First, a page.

• Local spokespeople who rise to that responsibility from within your own ranks can be very compelling from the fact that these are the direct face of the issues your address and they and their families are directly impacted upon by them.
• They have a direct and personal story to share, that no amount of third party, more distant speakers could match for personal impact.
• But they start out unknowns and do not bring immediate momentum to your effort.
• They will need some training and help in preparing their talks and in preparing to take questions from people who do not understand and who may have alternative agendas and issues of their own.
• This can be time consuming and these people may not always be available when you need them

One approach is to seek out and enlist to your cause a celebrity endorser or spokesperson. Once again there are pros and cons:

• These spokespersons start out with name recognition and generally with positive name recognition for some significant number of people you would want to reach and connect with.
• They are practiced and poised and know how to present in public.
• They might not always be available but if you develop an effective rapport with their agents, you can sometimes have a fairly clear idea as to when and where they will be available.
• They can help you develop inroads into new target communities that you might not otherwise have been able to reach.
• But they have their own public facing interests and agendas and you have to be careful not to send mixed or confusing messages.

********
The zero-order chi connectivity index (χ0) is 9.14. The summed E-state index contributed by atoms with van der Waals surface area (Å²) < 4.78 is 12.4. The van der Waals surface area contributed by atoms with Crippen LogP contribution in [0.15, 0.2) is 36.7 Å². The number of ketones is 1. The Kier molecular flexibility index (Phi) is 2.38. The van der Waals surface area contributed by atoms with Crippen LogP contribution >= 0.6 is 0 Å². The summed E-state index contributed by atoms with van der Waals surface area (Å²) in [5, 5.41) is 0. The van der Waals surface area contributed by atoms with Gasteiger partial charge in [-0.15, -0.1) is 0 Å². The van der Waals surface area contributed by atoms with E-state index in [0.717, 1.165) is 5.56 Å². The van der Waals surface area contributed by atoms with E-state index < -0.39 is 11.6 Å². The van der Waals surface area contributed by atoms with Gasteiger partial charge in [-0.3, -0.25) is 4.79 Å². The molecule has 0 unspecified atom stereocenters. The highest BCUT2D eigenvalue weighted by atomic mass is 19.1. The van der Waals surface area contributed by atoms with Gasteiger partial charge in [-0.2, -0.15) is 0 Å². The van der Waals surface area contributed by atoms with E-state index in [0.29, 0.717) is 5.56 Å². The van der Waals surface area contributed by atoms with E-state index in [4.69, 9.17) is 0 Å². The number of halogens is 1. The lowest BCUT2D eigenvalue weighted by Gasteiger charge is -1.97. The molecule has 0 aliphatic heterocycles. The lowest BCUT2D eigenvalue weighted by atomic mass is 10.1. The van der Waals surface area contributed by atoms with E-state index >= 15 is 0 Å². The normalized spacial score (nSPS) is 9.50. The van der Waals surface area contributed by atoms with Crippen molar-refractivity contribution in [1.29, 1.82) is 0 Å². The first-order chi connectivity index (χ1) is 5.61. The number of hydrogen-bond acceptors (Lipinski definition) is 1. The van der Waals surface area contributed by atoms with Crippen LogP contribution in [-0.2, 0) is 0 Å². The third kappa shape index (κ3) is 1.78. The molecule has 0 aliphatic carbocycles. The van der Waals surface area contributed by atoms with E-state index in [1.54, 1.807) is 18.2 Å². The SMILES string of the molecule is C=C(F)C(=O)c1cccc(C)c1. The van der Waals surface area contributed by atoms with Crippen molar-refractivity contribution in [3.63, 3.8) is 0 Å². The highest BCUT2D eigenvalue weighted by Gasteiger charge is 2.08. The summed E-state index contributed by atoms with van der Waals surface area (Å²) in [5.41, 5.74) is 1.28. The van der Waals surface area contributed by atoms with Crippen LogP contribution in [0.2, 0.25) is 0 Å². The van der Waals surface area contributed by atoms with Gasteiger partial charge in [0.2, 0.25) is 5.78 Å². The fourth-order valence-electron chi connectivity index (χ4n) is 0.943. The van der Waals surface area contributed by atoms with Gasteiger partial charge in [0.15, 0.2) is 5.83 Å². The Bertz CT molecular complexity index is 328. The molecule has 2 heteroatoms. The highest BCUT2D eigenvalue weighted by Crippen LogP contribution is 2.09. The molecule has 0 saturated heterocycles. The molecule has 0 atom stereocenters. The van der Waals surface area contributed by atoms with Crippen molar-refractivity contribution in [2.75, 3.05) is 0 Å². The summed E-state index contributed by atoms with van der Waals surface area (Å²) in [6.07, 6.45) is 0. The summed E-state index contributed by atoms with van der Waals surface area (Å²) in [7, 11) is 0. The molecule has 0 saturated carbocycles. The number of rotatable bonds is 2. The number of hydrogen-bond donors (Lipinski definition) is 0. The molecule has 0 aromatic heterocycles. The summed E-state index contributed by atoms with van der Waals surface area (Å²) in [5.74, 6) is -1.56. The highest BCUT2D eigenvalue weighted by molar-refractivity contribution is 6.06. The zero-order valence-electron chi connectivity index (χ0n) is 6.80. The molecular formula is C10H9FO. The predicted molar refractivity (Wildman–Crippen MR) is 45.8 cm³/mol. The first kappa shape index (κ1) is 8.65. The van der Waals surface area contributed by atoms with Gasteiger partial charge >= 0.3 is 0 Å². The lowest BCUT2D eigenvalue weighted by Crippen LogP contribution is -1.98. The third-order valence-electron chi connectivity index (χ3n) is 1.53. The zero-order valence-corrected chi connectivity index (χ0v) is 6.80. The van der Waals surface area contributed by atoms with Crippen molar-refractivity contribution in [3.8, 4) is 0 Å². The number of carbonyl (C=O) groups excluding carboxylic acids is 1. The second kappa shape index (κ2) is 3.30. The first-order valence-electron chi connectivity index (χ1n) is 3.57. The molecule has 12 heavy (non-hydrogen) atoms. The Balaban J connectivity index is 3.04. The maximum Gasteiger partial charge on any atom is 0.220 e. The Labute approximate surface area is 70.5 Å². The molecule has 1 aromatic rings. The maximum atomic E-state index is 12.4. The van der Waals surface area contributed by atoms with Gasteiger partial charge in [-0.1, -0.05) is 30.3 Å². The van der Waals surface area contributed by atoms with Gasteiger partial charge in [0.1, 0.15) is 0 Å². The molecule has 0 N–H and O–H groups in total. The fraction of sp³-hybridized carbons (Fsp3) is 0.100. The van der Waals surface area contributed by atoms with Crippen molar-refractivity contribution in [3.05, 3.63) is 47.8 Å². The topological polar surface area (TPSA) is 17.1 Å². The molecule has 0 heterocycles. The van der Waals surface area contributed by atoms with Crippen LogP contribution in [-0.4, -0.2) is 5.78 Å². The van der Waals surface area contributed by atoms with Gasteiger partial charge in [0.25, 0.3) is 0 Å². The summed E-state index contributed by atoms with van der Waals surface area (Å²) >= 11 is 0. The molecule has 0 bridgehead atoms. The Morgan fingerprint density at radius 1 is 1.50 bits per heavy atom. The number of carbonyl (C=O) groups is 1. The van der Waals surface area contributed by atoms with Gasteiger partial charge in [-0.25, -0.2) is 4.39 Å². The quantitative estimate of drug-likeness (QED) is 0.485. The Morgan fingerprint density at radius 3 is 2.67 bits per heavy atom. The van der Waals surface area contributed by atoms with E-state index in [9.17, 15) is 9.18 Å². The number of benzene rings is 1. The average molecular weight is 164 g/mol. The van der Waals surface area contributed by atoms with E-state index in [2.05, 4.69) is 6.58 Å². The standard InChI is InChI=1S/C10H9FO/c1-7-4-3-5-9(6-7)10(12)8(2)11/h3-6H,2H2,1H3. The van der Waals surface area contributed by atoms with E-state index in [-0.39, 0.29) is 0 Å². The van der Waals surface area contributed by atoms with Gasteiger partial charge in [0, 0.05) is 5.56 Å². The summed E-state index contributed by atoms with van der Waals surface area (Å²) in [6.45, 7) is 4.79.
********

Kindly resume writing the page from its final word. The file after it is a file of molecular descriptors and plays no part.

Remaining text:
• Too much reliance on third party endorsements and spokespersons can come across as Madison Avenue slick and it can undercut the grassroots nature of your goals directed community in the public eye and mind.

Look for ways to develop your own home grown celebrity spokespeople and in people who can become known, not because of their careers outside of your community’s focus but rather for their involvement with your core issues.

If you do secure an outside celebrity spokesperson or endorser, bring them into your groups and your goals oriented community so they can speak with a more genuine voice about your mission and its importance.

Look for people who can compellingly, effectively convey the message, and from all possible sources, both inside and from outside of your current natural constituencies.

I am going to continue developing this Guide for Green with a next posting on fundraising.

5 Responses

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  1. stphen said, on April 10, 2010 at 3:31 am

    Social networking sites are immensely popular, and its really playing important role every where. New networking sites offer users’ profiles greater prominence. and more opportunities for front page features. This is a wonderful venue for artists to share videos and news. well thanks for this exclusive post with great content.

  2. […] And transparency is crucially important to all of this, and not just for formal third party audits but as ongoing preparation for any possible public scrutiny. This connects back to my last posting in this series where I discussed marketing your mission and your efforts to fulfill it. […]

  3. […] I write this posting a few days after adding a marketing oriented installment to my series on developing and managing a Green technology and sustainability oriented, social networking and commun… so I have that in mind. But the topic I want to touch on with this posting has equal relevance to […]

  4. […] mission and vision, and I have looked into functional issues such as fundraising (and Part 2) and marketing for Green. I have also at least started a discussion on issues related to Green leadership and to […]